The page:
They shoot for fishing the Kenai around July 18 every year. But just because that’s when they schedule to come fish doesn’t mean that’s when the fish will arrive.
“That’s why we stay a week,” Blessie said.
That’s also why they keep in mind that there’s value in the experience, too, not just the results.
“Either way, even if we don’t get our limit, it’s fun. It’s something we enjoy doing as a family every year,” he said.
Timing, as always, is crucial in fishing. In this case, rather than having the luck of timing a fishing trip when the sockeye are flooding the river, logging time in the water seemed to be the difference between catching and just fishing at the Kenai dip-net fishery. Those adding to their coolers were the ones with the patience, or family members with whom to trade off, to keep a net in the water.
Patresha Burnell was celebrating her biggest day yet Monday, with nine fish hitting her net. She and her family had been at the mouth of the Kenai over the weekend.
“Yesterday my brother had luck and my mom and my dad, so today’s my luck. Yesterday I was out from 6 a.m. to 6 p.m. and I got a rock, but today I’m glad I’m catching my share,” she said.
Those who had been targeting the Kasilof River report more luck than at the Kenai. Unlike the many seemingly late sockeye runs in Southcentral this year, the Kasilof’s return seems to be on time.
“Kasilof, it started out strong and has just stayed strong. So our assessment at this point in the season is Kasilof’s probably at or about forecast, and run timingwise it looks kind of normal, kind of average,” Shields said.
Shields didn’t hazard a guess why the Kasilof fish seem to be punctual and the other sockeye in the area tardy. His primary concern at the moment is slowing that return down. The biological escapement goal for the Kasilof is 160,000 to 340,000 fish, and as of Monday the escapement estimate was already at 300,000. The commercial fishermen have been deployed as much as possible in the Kasilof area under the current management plan, which limits options for commercial fishing when king salmon returns are low. But other than one solid day when the nets were kept to within a half-mile of shore, Shields said that the commercial fishermen haven’t been having red-letter days of lots of reds, either.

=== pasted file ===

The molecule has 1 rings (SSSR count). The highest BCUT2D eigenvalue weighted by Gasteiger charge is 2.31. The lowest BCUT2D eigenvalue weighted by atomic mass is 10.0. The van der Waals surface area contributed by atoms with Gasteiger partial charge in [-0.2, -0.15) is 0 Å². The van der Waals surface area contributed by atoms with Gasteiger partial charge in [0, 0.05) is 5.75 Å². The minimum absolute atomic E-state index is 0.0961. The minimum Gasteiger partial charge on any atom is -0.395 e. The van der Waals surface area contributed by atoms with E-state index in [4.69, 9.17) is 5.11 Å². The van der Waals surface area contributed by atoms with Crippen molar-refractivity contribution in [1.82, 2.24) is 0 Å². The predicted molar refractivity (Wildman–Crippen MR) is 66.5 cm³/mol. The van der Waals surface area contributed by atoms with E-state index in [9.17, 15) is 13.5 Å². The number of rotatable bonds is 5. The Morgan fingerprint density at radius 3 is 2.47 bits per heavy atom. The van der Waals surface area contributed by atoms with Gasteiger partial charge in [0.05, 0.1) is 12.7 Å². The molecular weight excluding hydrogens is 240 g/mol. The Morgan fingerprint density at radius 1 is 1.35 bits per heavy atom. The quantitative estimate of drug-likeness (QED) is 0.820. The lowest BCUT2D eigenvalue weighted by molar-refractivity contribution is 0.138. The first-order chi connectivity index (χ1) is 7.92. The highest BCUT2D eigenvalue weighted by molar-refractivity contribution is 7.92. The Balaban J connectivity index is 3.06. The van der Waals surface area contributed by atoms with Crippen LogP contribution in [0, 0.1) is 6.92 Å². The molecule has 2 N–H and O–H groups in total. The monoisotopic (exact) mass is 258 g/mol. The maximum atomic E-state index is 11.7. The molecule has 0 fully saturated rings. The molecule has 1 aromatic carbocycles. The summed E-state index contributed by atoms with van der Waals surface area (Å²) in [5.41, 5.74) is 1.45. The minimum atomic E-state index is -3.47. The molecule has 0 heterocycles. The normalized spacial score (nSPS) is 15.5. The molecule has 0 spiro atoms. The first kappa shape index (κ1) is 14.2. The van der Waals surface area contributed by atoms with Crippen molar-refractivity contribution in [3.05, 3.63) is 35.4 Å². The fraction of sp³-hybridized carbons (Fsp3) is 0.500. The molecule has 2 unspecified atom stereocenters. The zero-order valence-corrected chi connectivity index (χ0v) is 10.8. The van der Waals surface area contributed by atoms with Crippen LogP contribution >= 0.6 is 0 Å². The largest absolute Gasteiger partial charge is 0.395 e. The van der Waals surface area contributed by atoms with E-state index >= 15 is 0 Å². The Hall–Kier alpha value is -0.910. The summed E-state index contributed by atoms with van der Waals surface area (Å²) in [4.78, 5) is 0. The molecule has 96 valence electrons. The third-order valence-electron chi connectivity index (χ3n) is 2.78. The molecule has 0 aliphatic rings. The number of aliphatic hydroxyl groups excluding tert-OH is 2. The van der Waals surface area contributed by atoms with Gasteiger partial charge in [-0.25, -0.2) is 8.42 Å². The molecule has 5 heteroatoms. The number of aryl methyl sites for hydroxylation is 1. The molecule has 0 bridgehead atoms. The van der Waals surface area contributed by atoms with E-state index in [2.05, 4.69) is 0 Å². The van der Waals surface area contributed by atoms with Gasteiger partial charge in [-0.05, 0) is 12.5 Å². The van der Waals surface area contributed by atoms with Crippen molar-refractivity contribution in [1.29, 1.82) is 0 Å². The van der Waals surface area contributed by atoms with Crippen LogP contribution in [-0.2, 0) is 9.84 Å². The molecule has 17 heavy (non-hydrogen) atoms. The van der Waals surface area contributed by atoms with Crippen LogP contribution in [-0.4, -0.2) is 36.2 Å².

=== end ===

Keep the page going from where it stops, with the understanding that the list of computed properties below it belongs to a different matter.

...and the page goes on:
“The rest have been just steady fishing. No really, really strong day, but just a lot of steady fishing,” he said.
That’s been the case for dip-netters at the Kasilof, too — hit and miss, though perhaps hitting on more success than fishermen at the Kenai have so far seen.
Heather and Cody Sherman, from Palmer, spent Thursday through Saturday at the Kasilof and came to the Kenai on Monday. They caught 12 sockeye at the Kasilof and had caught two in about three hours at the Kenai.
“Thursday afternoon was pretty good. I caught three in the first 30 minutes, then it kind of slowed down from there. I was out 14 hours on Friday and caught one fish, so it was really slow. So we’re hoping for it to kind of speed up during the week when it’s not so crowded,” Heather Sherman said.
That’s a careful-what-you-wish-for scenario. It might not be a sure thing to predict when the fish will come, but one thing is for certain — when they do, the crowds of fishermen are sure to follow.
“They pay very close attention to the index points,” Shields said. “And many of them have their own little formulas for what an index point means to them in their fishery, be it a dip-net fishery or an in-river fishery or a commercial fishery. I’ll let everyone else determine what 200 index points means for their planning of their life.”